President Bush claims the power, as Commander in Chief of the Armed Forces, to determine that any person, including an American citizen, who is suspected of being a member, agent, or associate of Al Qaeda, the Taliban, or possibly any other terrorist organization, is an "enemy combatant" who can be detained in U.S. military custody until hostilities end, pursuant to the international law of war (Dworkin 2002). Attorney General John Ashcroft has taken the view that the authority to detain "enemy combatants" belongs to the president alone, and that any interference in that authority by Congress would thus be unconstitutional (U.S. Senate 2002). Even if congressional authority were necessary, the government argues, such permission can be found in the Authorization to Use Force (AUF; Pub. L. No. 107-40, 115 Stat. 224 ). So far, the courts have agreed that Congress has authorized the detention of "enemy combatants."
The definition of "enemy combatant," (1) however, appears to be much broader than that which has historically applied during armed conflict, and, as applied in the particular case of suspected "dirty bomber" Jose Padilla, appears to be without precedent. The detention of Yaser Hamdi seems to be more defensible in terms of the law of war, because he was allegedly captured during combat, yet he is not being held as a prisoner of war. Both men are held incommunicado in the custody of the military, neither has been charged with a crime, and the government is seeking to deny them access to counsel, saying that enemy combatants have no right to counsel, and that allowing such access would interfere with wartime intelligence efforts.
Traditionally, the only persons treated as enemy combatants were those captured during actual battle, with the exception of the German saboteurs who landed on U.S. beaches from military submarines. (2) "Fifth columnists," or those agents of the enemy who infiltrate the domestic territory of a belligerent to commit acts of sabotage or terror in furtherance of the enemy's war efforts, have been arrested and tried as criminals in civil courts, or, if the accused were members of the enemy's armed forces, tried for violation of the law of war in military court. Citizens from enemy foreign countries who were thought to present a danger, but who could not be charged with a crime have been interned as enemy aliens under the Alien Enemy Act, 50 U.S.C. [subsection] 21 et seq., even if they were bona fide members of the armed forces of an enemy state. (3) The only other circumstances in which courts have explicitly upheld the preventive detention of citizens for security reasons, without charge or any kind of hearing, have involved instances of martial law (Moyer v. Peabody, 212 U.S. 78 ; Zimmerman v. United States 132 F.2d 442 [9th Cir. 1943]).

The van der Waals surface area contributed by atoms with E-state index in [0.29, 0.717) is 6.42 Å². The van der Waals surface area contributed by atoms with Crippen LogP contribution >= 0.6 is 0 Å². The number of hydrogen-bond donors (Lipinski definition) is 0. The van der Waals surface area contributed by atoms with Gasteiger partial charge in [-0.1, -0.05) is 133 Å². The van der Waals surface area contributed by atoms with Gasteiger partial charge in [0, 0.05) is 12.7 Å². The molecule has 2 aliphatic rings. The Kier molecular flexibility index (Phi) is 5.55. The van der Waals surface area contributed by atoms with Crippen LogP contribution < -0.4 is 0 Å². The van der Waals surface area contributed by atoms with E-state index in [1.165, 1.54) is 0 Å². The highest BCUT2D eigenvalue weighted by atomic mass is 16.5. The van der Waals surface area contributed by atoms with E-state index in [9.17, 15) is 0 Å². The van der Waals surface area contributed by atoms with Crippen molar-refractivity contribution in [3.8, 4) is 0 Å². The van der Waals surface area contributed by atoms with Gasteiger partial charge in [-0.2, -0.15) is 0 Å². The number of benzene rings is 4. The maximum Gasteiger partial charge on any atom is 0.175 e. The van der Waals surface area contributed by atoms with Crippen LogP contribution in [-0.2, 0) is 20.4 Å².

The distinction between enemy aliens and enemy combatants may prove critical. Whereas Congress has traditionally declined to regulate the conduct of the military in its treatment of prisoners taken during battle, Congress has taken a more active role regarding the treatment of enemy aliens, setting down a more precise definition for who may be treated as such and under what conditions. Under the Alien Enemy Act, 50 U.S.C. [subsection] 21 et seq., alien enemies include "all natives, citizens, denizens, or subjects of the hostile nation or government, being of the age of fourteen years and upward, who shall be within the United States and not actually naturalized." This designation is further limited to times of declared war or presidentially proclaimed "predatory invasion," and the statute broadly prescribes the types of restrictions the president may place, by proclamation, on alien enemies, including possible detention and deportation, and the denial of access to U.S. courts. Where U.S. citizens not subject to treatment as prisoners of war have been interned as possible threats to the national security, additional statutory authority to at least ratify the presidentially claimed power to intern them was crucial if the detentions were to be validated by the courts, and even then it appears that due process considerations played a role.
The Department of Justice cites primarily two cases to support its contention that the Constitution permits the detention without criminal charge of American citizens under certain circumstances (U.S. Department of Justice 2002). The government argues that the 1942 Supreme Court decision in Ex parte Quirin, 317 U.S. 1, 26-28 (1942; the German saboteurs case), and the 9th Circuit case In re Territo, 156 F.2d 142 (9th Cir. 1946), read together, permit the government to hold American citizens as "enemy combatants" without trial, regardless of their membership in any legitimate military organization. In light of the administration's assertion that the current detentions are supported by the law of war and U.S. precedent, it may be helpful to evaluate the claim in the historical context of preventive detention of enemies during war or national emergency. This article seeks to provide such context.